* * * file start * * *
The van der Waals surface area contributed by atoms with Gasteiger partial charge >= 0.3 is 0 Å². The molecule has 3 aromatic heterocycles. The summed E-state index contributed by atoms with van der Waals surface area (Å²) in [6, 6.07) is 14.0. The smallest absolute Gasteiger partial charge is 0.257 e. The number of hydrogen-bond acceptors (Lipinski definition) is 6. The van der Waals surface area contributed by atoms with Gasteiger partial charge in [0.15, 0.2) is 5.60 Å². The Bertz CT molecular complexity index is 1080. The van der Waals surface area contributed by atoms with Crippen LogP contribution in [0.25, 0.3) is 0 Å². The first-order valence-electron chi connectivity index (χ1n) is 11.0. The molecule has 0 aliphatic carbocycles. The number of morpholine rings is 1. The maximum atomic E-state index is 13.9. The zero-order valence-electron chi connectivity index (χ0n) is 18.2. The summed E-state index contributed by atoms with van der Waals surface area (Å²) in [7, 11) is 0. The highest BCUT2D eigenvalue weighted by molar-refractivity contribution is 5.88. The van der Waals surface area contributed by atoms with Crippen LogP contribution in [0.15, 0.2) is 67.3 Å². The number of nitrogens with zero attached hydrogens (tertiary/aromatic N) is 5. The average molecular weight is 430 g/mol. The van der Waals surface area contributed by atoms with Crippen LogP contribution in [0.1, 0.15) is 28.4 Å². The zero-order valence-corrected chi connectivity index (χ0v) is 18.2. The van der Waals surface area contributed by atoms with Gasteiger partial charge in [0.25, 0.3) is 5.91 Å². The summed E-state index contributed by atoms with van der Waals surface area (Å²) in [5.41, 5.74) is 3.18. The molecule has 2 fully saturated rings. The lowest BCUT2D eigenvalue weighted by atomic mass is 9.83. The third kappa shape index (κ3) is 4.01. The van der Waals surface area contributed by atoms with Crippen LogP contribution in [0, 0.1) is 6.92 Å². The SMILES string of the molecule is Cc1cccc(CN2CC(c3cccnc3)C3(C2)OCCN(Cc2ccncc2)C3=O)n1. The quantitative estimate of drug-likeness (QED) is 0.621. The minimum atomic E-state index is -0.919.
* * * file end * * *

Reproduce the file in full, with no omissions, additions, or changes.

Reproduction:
The van der Waals surface area contributed by atoms with Gasteiger partial charge >= 0.3 is 0 Å². The molecule has 3 aromatic heterocycles. The summed E-state index contributed by atoms with van der Waals surface area (Å²) in [6, 6.07) is 14.0. The smallest absolute Gasteiger partial charge is 0.257 e. The number of hydrogen-bond acceptors (Lipinski definition) is 6. The van der Waals surface area contributed by atoms with Gasteiger partial charge in [0.15, 0.2) is 5.60 Å². The Bertz CT molecular complexity index is 1080. The van der Waals surface area contributed by atoms with Crippen LogP contribution in [0.25, 0.3) is 0 Å². The first-order valence-electron chi connectivity index (χ1n) is 11.0. The molecule has 0 aliphatic carbocycles. The number of morpholine rings is 1. The maximum atomic E-state index is 13.9. The zero-order valence-electron chi connectivity index (χ0n) is 18.2. The summed E-state index contributed by atoms with van der Waals surface area (Å²) in [7, 11) is 0. The highest BCUT2D eigenvalue weighted by molar-refractivity contribution is 5.88. The van der Waals surface area contributed by atoms with Crippen LogP contribution in [0.15, 0.2) is 67.3 Å². The number of nitrogens with zero attached hydrogens (tertiary/aromatic N) is 5. The average molecular weight is 430 g/mol. The van der Waals surface area contributed by atoms with Crippen LogP contribution in [0.1, 0.15) is 28.4 Å². The zero-order valence-corrected chi connectivity index (χ0v) is 18.2. The van der Waals surface area contributed by atoms with Gasteiger partial charge in [0.25, 0.3) is 5.91 Å². The summed E-state index contributed by atoms with van der Waals surface area (Å²) in [5.41, 5.74) is 3.18. The molecule has 2 fully saturated rings. The lowest BCUT2D eigenvalue weighted by atomic mass is 9.83. The third kappa shape index (κ3) is 4.01. The van der Waals surface area contributed by atoms with Crippen LogP contribution in [0, 0.1) is 6.92 Å². The SMILES string of the molecule is Cc1cccc(CN2CC(c3cccnc3)C3(C2)OCCN(Cc2ccncc2)C3=O)n1. The quantitative estimate of drug-likeness (QED) is 0.621. The minimum atomic E-state index is -0.919.